Water: An Ongoing Crisis

It’s not drought, it’s plunder

In Mexico, access to drinking water is a human right enshrined in the Constitution, but in fact it has all the appearance of a privilege from which millions of people are excluded.

For example, it is estimated that 90 percent of the country’s inhabitants have a water connection in their homes, but only 64 percent receive water on a daily basis, not to mention that in many cases it reaches their homes with a very poor quality for consumption or even for use in other activities.

Although the 90 percent coverage may seem quite high, it implies that 13 million Mexicans must obtain water outside the home, sometimes in strenuous journeys that usually fall on women.

The scenario threatens to get imminently worse. Seventy percent of the inhabitants of urban areas are supplied by aquifers, but 115 of the 653 existing water tables are being rapidly depleted by overexploitation, and another 90 are no longer have the capacity to receive new concessions.

In some regions the situation is critical; for instance, in Nuevo León it was announced at the end of March last year that the level of the dams would only allow the distribution of water for 60 days, and this considering that some neighborhoods have already suffered weeks without having water.

Part of the problem is attributable to factors beyond the control of the authorities, such as the drought (which in Tamaulipas has lasted a decade already) or population growth; but another part can be explained by political and business decisions that are harmful to the State and to the masses.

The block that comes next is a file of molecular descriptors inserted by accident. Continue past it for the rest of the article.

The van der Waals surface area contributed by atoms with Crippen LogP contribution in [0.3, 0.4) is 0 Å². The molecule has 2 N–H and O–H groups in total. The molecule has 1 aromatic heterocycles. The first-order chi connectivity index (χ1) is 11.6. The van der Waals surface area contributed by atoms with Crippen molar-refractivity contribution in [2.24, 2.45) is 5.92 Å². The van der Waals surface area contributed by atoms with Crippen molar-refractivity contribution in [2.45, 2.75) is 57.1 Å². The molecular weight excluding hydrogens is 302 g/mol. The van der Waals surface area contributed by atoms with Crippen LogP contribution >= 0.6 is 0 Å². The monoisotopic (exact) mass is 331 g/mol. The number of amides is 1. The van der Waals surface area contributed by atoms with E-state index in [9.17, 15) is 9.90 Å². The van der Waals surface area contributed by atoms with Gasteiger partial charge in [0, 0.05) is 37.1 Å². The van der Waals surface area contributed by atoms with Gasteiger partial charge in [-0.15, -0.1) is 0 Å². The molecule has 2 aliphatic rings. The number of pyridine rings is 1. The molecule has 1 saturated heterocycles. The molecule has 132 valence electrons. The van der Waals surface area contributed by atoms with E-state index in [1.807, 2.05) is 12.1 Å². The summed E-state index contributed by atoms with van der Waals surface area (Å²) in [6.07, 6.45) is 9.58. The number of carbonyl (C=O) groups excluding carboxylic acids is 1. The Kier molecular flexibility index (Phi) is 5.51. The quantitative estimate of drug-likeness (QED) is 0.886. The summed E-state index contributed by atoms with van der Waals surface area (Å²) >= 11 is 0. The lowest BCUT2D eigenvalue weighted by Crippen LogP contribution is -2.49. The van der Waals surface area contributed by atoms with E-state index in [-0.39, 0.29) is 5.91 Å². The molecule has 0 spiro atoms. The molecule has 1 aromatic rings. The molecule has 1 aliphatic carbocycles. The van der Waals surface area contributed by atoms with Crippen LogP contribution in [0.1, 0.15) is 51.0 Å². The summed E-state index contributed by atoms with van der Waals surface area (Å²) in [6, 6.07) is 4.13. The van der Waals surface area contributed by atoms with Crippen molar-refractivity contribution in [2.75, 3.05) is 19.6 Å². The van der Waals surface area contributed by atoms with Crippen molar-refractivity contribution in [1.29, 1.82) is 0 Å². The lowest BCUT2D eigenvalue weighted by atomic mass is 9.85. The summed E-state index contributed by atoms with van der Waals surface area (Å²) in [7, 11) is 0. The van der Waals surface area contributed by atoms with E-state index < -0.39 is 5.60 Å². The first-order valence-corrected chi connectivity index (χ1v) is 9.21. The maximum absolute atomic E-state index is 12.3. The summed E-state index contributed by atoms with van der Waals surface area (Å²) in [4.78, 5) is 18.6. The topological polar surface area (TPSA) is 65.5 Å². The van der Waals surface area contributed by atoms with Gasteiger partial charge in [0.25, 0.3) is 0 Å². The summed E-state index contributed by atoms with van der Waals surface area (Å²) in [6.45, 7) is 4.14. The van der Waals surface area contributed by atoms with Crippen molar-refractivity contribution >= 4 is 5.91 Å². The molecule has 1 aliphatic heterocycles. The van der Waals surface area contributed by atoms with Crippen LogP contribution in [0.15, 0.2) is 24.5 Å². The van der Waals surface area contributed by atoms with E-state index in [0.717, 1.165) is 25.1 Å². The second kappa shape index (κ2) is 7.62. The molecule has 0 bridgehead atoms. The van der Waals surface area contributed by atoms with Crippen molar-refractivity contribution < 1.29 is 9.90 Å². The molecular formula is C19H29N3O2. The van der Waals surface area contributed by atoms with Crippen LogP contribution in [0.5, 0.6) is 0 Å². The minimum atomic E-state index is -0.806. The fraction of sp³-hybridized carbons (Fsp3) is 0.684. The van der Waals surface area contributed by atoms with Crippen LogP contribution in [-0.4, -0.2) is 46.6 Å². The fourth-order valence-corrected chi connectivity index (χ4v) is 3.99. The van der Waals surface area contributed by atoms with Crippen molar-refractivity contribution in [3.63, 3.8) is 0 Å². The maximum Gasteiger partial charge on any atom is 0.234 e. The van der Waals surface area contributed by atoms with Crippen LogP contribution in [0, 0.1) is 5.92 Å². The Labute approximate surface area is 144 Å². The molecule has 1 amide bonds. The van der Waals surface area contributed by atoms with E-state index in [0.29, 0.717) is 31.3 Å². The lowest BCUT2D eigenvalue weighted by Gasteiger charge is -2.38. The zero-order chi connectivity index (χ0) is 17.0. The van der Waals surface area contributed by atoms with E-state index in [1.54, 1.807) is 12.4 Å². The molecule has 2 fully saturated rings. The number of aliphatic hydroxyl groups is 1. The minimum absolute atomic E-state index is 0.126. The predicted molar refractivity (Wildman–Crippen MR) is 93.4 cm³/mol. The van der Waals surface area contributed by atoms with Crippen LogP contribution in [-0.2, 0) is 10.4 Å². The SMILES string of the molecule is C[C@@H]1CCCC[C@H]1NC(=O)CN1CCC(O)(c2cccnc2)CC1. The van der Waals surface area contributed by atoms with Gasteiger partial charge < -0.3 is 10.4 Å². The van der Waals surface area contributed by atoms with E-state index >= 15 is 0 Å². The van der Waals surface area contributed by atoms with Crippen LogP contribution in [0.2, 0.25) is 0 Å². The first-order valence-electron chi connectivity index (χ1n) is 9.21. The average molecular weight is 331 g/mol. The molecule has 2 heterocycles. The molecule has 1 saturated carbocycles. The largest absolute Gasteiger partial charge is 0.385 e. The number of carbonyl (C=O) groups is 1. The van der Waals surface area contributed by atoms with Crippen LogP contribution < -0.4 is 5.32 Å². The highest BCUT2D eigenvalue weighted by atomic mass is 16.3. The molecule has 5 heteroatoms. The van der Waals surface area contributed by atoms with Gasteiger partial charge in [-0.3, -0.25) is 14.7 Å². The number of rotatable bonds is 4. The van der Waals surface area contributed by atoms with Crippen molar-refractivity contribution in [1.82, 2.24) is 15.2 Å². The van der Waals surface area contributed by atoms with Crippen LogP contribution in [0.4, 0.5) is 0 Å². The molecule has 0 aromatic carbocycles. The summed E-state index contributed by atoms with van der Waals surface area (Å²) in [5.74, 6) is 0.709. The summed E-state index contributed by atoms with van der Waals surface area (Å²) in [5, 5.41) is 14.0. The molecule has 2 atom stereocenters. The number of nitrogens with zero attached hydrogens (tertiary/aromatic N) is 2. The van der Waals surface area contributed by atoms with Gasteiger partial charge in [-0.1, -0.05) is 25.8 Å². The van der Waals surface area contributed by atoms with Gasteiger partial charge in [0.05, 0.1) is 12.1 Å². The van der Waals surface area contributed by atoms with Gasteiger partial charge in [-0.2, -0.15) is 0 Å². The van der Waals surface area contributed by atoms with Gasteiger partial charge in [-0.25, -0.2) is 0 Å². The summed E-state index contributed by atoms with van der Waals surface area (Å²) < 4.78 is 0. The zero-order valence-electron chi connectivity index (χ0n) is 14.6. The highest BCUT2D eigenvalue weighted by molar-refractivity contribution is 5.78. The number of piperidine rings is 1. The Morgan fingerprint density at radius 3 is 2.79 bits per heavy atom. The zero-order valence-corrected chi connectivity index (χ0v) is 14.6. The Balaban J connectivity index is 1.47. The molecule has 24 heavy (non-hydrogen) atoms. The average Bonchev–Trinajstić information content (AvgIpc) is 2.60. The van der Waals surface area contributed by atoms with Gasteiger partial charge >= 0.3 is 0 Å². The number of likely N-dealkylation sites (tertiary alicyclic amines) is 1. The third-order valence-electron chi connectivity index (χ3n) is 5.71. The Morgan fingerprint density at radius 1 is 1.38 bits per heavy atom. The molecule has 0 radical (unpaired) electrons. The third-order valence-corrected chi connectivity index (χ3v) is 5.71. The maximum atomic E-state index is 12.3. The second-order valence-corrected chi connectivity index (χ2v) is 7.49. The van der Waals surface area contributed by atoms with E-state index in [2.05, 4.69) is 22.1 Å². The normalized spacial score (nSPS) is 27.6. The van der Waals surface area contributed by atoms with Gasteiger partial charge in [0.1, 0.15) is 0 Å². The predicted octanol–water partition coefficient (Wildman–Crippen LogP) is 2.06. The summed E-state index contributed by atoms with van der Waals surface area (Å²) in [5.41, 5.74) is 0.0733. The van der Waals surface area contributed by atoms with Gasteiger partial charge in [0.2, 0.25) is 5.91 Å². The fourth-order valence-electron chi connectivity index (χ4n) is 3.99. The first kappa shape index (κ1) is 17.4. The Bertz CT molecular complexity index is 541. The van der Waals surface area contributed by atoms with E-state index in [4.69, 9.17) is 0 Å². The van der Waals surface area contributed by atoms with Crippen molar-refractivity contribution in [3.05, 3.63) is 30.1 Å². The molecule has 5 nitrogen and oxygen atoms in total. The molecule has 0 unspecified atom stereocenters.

The core of this abuse of water resources is to be found in the National Water Law enacted in 1992 by Carlos Salinas de Gortari, a neoliberal legislation that responds to private interests and turns water into an object of profit without taking into account human needs.

Because of this law, over the last three decades, a handful of individuals and corporations have taken over water via concession schemes that in practice are exercised in perpetuity and, by obtaining the resource at rock-bottom prices, they use it without any sustainability or consideration that the water they waste is denied to those who need it most.

To take the case of Nuevo Leon, it has been found that prominent former officials and residents of the wealthiest areas have wells at their disposal, while the most disadvantaged suffer a chronic lack of water.

The rapacious spirit of Salinas’ legislation is such that between 1995 and 2019, allocations and concessions for the exploitation of water increased by 3,191 percent, with a dynamic of hoarding that led to 1.1 percent of the concessionaires using more than a fifth of the resource.

This has led to absurdities such as industries using drinking water in processes that could -and should- be carried out with treated or reused water, or the fact that in some communities there is no water, but bottled soft drinks are available.

In view of the existing crisis and its imminent exacerbation, it is imperative to take measures to ensure that available water is used rationally and in accordance with human rights.

An essential step in this direction is to abandon the legislation in effect and approve the draft General Water Law currently before Congress, the text of which takes up the work carried out in hundreds of forums over more than nine years, with innovative aspects such as democratic water management bodies, water defense instruments, regulation of the concession regime, promotion of sustainable use and respect for native peoples, ejidos and communities.

This article was published in La Jornada on April 25th, 2022. https://www.jornada.com.mx/2022/04/25/edito/002a1edi# English translation prepared and published by Schools for Chiapas.

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